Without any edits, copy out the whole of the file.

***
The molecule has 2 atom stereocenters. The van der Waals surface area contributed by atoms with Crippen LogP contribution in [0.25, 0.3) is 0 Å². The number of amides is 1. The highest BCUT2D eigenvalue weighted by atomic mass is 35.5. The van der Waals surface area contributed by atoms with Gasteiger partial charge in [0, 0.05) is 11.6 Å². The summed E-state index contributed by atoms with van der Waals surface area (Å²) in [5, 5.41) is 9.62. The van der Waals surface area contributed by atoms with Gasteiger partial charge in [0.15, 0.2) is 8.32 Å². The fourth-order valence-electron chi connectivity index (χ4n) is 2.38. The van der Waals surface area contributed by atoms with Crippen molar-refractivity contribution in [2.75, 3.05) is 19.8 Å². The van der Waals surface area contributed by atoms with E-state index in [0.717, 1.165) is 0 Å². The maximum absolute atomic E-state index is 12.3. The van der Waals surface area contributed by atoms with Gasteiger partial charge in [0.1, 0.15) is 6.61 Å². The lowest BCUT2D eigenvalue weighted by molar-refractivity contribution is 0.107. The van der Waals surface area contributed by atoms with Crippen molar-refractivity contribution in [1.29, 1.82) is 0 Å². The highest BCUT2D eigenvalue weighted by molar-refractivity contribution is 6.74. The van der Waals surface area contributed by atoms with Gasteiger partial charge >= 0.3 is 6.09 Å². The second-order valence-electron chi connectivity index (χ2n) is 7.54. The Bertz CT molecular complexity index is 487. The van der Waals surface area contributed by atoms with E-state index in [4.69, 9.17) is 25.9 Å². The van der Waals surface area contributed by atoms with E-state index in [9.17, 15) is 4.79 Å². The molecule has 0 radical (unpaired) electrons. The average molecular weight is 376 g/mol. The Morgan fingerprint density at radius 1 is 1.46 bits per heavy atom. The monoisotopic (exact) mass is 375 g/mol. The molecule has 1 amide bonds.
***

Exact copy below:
The molecule has 2 atom stereocenters. The van der Waals surface area contributed by atoms with Crippen LogP contribution in [0.25, 0.3) is 0 Å². The number of amides is 1. The highest BCUT2D eigenvalue weighted by atomic mass is 35.5. The van der Waals surface area contributed by atoms with Gasteiger partial charge in [0, 0.05) is 11.6 Å². The summed E-state index contributed by atoms with van der Waals surface area (Å²) in [5, 5.41) is 9.62. The van der Waals surface area contributed by atoms with Gasteiger partial charge in [0.15, 0.2) is 8.32 Å². The fourth-order valence-electron chi connectivity index (χ4n) is 2.38. The van der Waals surface area contributed by atoms with Crippen molar-refractivity contribution in [2.75, 3.05) is 19.8 Å². The van der Waals surface area contributed by atoms with E-state index in [0.717, 1.165) is 0 Å². The maximum absolute atomic E-state index is 12.3. The van der Waals surface area contributed by atoms with Gasteiger partial charge in [0.1, 0.15) is 6.61 Å². The lowest BCUT2D eigenvalue weighted by molar-refractivity contribution is 0.107. The van der Waals surface area contributed by atoms with Crippen molar-refractivity contribution in [1.29, 1.82) is 0 Å². The highest BCUT2D eigenvalue weighted by molar-refractivity contribution is 6.74. The van der Waals surface area contributed by atoms with Gasteiger partial charge >= 0.3 is 6.09 Å². The second-order valence-electron chi connectivity index (χ2n) is 7.54. The Bertz CT molecular complexity index is 487. The van der Waals surface area contributed by atoms with E-state index in [4.69, 9.17) is 25.9 Å². The van der Waals surface area contributed by atoms with E-state index in [9.17, 15) is 4.79 Å². The molecule has 0 radical (unpaired) electrons. The average molecular weight is 376 g/mol. The Morgan fingerprint density at radius 1 is 1.46 bits per heavy atom. The monoisotopic (exact) mass is 375 g/mol. The molecule has 1 amide bonds.